Here I show how fitness landscapes can be used to understand the relative importance of developmental and ecological change in initiating morphological innovation. Key is the use of morphogenetic ‘rules’ as the axes of the landscape, which enables explicit incorporation of the contribution that specific morphologies make to fitness. Four modes of fitness landscape evolution are identified: (1) change in the density of peaks on the landscape, driven by an increase in the number of selective pressures encountered; (2) change in the dimensionality of the landscape through the addition of morphogenetic rules; (3) change in the size of one or more dimensions of the landscape through elaboration of already existing morphogenetic rules; and, (4) shifting the position of peaks in the landscape. Morphological innovation is initiated by ecological change in Mode (1), for example the Cambrian explosion of animals, and Mode (4), for example, when taxa such as sticklebacks make a shift in environment, or during coevolutionary escalation. Morphological change is initiated by developmental innovation for Mode (2), typified by some macroevolutionary innovations, such as the emergence of jaws, and in Mode (3), for example, in the differentiation of flower morphology facilitated by gene duplication of the B-class developmental genes.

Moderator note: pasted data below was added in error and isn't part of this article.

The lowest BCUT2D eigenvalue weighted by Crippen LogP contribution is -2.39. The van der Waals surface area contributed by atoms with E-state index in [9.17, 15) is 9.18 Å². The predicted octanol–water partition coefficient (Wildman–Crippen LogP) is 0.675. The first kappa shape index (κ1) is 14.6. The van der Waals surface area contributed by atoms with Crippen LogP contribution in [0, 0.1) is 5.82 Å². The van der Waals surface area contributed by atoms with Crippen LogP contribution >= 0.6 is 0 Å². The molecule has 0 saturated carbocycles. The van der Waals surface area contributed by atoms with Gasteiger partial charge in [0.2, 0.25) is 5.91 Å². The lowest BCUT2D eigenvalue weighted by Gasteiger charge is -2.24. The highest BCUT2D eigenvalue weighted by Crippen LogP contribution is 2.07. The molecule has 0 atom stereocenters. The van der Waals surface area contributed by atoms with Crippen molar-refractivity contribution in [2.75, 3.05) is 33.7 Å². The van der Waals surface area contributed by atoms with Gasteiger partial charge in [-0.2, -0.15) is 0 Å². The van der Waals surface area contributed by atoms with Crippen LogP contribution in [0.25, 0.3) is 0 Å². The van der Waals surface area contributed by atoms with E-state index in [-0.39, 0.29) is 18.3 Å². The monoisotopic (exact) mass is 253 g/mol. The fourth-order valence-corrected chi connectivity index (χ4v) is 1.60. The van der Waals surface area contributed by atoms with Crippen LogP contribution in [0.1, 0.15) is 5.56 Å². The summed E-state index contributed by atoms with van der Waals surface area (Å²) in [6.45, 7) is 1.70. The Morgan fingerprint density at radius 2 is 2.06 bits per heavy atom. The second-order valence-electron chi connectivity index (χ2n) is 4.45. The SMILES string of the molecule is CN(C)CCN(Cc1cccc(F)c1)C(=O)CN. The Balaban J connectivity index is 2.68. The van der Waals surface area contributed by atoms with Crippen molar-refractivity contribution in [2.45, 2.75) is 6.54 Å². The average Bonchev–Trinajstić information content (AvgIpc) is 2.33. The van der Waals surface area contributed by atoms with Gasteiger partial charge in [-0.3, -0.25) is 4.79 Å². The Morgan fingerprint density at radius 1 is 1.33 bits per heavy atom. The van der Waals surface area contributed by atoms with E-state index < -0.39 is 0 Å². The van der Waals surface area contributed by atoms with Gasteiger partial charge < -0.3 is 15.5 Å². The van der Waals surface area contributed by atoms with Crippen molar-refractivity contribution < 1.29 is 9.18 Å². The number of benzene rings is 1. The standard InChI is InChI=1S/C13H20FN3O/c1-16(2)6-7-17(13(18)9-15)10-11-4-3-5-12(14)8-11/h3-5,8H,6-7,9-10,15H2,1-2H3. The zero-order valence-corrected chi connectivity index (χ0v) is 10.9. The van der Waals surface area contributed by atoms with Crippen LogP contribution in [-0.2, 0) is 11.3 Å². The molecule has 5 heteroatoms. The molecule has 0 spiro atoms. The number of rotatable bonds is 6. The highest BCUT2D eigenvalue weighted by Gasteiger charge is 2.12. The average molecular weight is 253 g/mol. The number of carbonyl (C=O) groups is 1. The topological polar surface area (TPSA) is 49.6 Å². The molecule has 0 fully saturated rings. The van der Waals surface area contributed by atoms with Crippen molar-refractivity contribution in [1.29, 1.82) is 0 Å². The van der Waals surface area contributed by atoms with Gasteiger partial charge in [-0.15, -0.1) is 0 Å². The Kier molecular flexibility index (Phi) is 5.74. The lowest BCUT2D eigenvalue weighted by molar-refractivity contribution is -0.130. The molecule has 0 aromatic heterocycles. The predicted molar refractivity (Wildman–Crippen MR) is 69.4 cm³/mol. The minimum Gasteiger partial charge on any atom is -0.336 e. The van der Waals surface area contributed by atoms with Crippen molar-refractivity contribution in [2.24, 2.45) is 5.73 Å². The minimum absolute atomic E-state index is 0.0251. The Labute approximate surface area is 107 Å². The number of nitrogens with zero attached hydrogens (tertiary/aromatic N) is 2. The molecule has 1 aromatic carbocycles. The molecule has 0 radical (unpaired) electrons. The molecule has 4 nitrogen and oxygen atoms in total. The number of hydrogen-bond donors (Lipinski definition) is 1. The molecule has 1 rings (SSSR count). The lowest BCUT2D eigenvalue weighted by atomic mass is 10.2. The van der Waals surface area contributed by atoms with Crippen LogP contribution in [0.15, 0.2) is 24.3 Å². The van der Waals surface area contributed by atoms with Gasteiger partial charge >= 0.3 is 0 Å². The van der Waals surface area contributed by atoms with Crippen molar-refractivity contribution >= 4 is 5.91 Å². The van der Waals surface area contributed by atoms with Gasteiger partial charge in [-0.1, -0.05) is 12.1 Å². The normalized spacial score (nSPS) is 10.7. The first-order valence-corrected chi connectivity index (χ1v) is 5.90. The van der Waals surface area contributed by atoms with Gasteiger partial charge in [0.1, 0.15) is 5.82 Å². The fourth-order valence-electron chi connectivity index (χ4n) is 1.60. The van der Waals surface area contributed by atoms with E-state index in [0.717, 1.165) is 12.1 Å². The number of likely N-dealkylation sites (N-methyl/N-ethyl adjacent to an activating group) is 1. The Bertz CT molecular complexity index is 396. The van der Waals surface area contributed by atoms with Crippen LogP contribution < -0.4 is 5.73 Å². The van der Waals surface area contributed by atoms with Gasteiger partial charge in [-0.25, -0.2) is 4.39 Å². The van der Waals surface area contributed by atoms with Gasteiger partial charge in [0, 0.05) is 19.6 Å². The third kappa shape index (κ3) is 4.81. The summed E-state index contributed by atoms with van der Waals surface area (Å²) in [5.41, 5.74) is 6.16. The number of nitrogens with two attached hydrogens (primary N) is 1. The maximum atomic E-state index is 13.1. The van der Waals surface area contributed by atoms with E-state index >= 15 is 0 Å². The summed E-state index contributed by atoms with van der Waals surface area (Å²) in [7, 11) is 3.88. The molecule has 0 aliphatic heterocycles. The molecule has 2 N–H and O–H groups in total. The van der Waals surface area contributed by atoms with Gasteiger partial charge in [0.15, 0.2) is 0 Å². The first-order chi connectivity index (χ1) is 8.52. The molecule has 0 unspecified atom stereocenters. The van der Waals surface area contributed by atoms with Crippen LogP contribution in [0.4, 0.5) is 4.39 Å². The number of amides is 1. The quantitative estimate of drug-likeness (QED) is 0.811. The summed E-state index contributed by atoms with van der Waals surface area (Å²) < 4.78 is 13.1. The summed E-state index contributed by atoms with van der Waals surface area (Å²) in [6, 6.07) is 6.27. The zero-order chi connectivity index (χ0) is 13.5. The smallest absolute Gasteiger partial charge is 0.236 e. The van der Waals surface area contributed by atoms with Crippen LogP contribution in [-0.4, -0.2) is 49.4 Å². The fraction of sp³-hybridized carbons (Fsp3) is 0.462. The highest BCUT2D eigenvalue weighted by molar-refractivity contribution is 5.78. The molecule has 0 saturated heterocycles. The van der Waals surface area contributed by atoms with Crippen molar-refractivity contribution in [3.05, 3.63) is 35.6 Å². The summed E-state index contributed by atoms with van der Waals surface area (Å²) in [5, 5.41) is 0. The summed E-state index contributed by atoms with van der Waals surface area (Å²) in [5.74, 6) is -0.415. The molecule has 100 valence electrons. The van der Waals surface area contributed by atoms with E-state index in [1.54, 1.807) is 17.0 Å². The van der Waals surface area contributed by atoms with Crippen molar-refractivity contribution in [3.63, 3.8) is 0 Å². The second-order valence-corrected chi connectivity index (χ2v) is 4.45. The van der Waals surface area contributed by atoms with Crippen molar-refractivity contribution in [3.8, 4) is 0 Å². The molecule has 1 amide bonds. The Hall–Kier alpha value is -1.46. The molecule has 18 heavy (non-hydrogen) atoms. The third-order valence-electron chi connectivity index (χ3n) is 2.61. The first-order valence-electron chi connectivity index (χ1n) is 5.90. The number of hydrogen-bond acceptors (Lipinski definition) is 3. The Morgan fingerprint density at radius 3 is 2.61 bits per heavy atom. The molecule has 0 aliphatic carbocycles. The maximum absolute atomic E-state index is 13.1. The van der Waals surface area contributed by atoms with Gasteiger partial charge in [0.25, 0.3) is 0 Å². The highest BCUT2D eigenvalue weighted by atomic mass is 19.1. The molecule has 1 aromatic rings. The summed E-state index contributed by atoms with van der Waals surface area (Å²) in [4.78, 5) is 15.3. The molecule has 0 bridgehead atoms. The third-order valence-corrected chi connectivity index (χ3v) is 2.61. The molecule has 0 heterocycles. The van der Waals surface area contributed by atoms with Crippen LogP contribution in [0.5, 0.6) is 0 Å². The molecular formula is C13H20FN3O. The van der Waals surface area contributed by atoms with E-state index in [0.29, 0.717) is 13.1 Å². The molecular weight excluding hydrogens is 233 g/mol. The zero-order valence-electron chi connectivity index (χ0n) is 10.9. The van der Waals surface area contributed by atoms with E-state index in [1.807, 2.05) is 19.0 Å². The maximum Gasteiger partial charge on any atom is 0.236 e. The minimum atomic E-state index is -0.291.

Alroy, J. (1998). Cope’s Rule and the dynamics of body mass evolution in North American fossil mammals. Science 280, 731–734.
CrossRef | CAS | PubMed |

Arnold, S. J., Pfrender, M. E., and Jones, A. G. (2001). The adaptive landscape as a conceptual bridge between micro- and macroevolution. Genetica 112/113, 9–32.
CrossRef |

Bell, M. A., and Foster, S. A. (1994). ‘The Evolutionary Biology of the Threespine Stickleback.’ (Oxford University Press: Oxford.)

Bell, M. A., Travis, M. P., and Blouw, D. M. (2006). Inferring natural selection in a fossil threespine stickleback. Paleobiology 32, 562–577.
CrossRef |

Brodie, E. D., and Ridenhour, B. J. (2003). Reciprocal selection at the phenotypic interface of coevolution. Integrative and Comparative Biology 43, 408–418.
CrossRef | PubMed |

Brodie, E. D., Moore, A. J., and Janzen, F. J. (1995). Visualizing and quantifying natural selection. Trends in Ecology & Evolution 10, 313–318.
CrossRef |